Prior to the passage of Proposition 12, the Safe Neighborhood Parks, Clean Water, Clean Air, and Coastal Protection Bond Act of 2000, thirteen years had passed since the issuance of the last bond to protect the coastline, forests and mountains. In March 2000, Proposition 12 passed with 63.3% of voters in favor. This measure provided for a bond issue of $2.1 billion in funds to restore parks and recreational facilities, preserve open space and farmland and protect the watersheds, wetlands, and coastal areas that keep water clean. (Legislative Analyst's Office, Proposition 12 (last accessed Nov. 6, 2001)). First priority was given to projects in fast-growing urban centers: the urban conservation corps, recreation for at-risk youth, open space preservation in burgeoning suburbs and protection of wildlife areas in sprawling counties. (Id.)
3. Proposition 13
Proposition 13, the Safe Drinking Water Bond Act providing $1.9 billion for safe drinking water, flood protection and water quality programs also passed in March 2000. This Act aimed to solve California's water problems by aiding six types of programs: drinking water facilities, flood protection, watershed protection, pollution control and water recycling, water conservation and water supply reliability. (Legislative Analyst's Office, Proposition 13 (last accessed Nov. 6, 2001)). Although Proposition 12 and 13 were distinct propositions, they were complementary and part of their success was attributable to their combined campaign efforts including a merged multi-million dollar advertising program.
B. Changes Proposed by Proposition 40
Proposition 40 would add Chapter 1.696 to Division 5 of the Public Resources Code. (Cal. Assembly 1602, 2001-2002 Reg. Sess. (Feb. 23, 2001)). Chapter 1.692 is the Safe Neighborhood Parks, Clean Water, Clean Air, and Coastal Protection Act of 2000 (Villaraigosa-Keeley Act). Combined with Proposition 12, Proposition 40 would provide the most significant funding package ever approved in America to address park and open space needs.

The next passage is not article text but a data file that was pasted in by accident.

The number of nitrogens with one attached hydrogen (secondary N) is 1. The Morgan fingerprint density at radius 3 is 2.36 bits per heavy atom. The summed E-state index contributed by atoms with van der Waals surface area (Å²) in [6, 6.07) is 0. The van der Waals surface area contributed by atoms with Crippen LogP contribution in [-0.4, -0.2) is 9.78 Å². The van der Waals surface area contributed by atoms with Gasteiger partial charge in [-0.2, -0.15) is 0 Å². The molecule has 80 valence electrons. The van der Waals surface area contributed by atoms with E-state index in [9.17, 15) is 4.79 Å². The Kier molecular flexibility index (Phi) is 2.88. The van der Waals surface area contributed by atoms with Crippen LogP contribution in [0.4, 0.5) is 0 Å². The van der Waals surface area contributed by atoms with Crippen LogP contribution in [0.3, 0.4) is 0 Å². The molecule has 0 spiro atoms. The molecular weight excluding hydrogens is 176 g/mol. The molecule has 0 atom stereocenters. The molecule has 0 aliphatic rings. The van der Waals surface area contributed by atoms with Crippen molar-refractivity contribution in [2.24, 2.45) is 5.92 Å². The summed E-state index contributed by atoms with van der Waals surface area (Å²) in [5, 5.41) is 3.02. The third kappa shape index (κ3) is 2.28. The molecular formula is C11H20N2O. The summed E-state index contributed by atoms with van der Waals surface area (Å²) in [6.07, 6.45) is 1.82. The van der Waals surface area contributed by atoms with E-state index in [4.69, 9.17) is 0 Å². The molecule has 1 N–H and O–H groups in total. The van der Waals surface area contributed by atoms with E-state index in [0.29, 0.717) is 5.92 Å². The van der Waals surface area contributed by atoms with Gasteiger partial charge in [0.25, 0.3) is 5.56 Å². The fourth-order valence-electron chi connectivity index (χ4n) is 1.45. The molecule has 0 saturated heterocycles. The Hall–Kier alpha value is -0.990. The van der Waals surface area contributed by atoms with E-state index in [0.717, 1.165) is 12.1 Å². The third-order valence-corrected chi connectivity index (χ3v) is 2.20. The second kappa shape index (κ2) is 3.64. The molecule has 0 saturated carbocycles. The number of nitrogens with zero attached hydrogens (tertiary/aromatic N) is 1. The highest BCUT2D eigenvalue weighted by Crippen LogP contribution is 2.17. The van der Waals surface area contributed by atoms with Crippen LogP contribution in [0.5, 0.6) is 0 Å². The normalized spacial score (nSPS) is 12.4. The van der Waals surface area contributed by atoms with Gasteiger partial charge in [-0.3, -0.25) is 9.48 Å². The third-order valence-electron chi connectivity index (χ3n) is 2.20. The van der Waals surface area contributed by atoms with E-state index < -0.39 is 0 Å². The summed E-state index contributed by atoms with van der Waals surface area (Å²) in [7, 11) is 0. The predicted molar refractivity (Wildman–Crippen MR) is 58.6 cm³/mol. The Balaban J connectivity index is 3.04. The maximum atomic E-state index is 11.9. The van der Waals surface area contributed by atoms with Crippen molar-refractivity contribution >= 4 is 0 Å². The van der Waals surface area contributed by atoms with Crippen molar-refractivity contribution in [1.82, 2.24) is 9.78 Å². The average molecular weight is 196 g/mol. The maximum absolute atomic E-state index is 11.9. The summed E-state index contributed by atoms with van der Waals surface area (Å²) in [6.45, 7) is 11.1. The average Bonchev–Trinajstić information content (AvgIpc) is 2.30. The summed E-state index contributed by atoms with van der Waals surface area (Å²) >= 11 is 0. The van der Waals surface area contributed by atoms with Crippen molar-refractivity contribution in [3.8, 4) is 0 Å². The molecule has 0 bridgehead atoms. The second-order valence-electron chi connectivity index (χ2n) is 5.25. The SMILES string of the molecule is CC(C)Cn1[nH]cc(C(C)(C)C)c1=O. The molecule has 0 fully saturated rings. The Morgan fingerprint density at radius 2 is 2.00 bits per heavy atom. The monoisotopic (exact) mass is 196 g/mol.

1. Articles of Proposition 40
a. Article 1. General Provisions
Article 1 states the findings and declarations of the Legislature. It states that maintaining a high quality of life for California's growing population requires continuing investment in parks, recreation facilities, and in the protection of the state's natural and historical resources. The Article also defines various terms used throughout the bill. (Id. at 2).
b. Article 2. The California Clean Water, Clean Air, Safe Neighborhood Parks, and Coastal Protection Act of 2002
Originally introduced in February 2001 as the California Oak Conservation Act of 2001, Proposition 40 originally required the Department of Forestry and Fire protection to administer forest resource management programs under the Act. In its sixth Amendment, the Senate amended it to address the preservation of park, coastal, agricultural land, air and historical resources rather than the more narrow focus of oak tree conservation. (Id. at 3-4).
The proceeds of the bonds are to be deposited in the California Clean Water, Clean Air, Safe Neighborhood Parks, and Coastal Protection Fund and would be appropriated by the Legislature in accordance with the following schedule:
1. $225 million for acquisition and development of the state park system;
2. $832.5 million for local assistance programs for the acquisition and development of neighborhood, community, and regional parks and recreation areas;
3. $1.275 billion for land, air, and water conservation programs, including acquisition for those purposes; and
4. $267.5 million for the acquisition, restoration, preservation, and interpretation of historical and cultural resources
c. Article 3. State Parks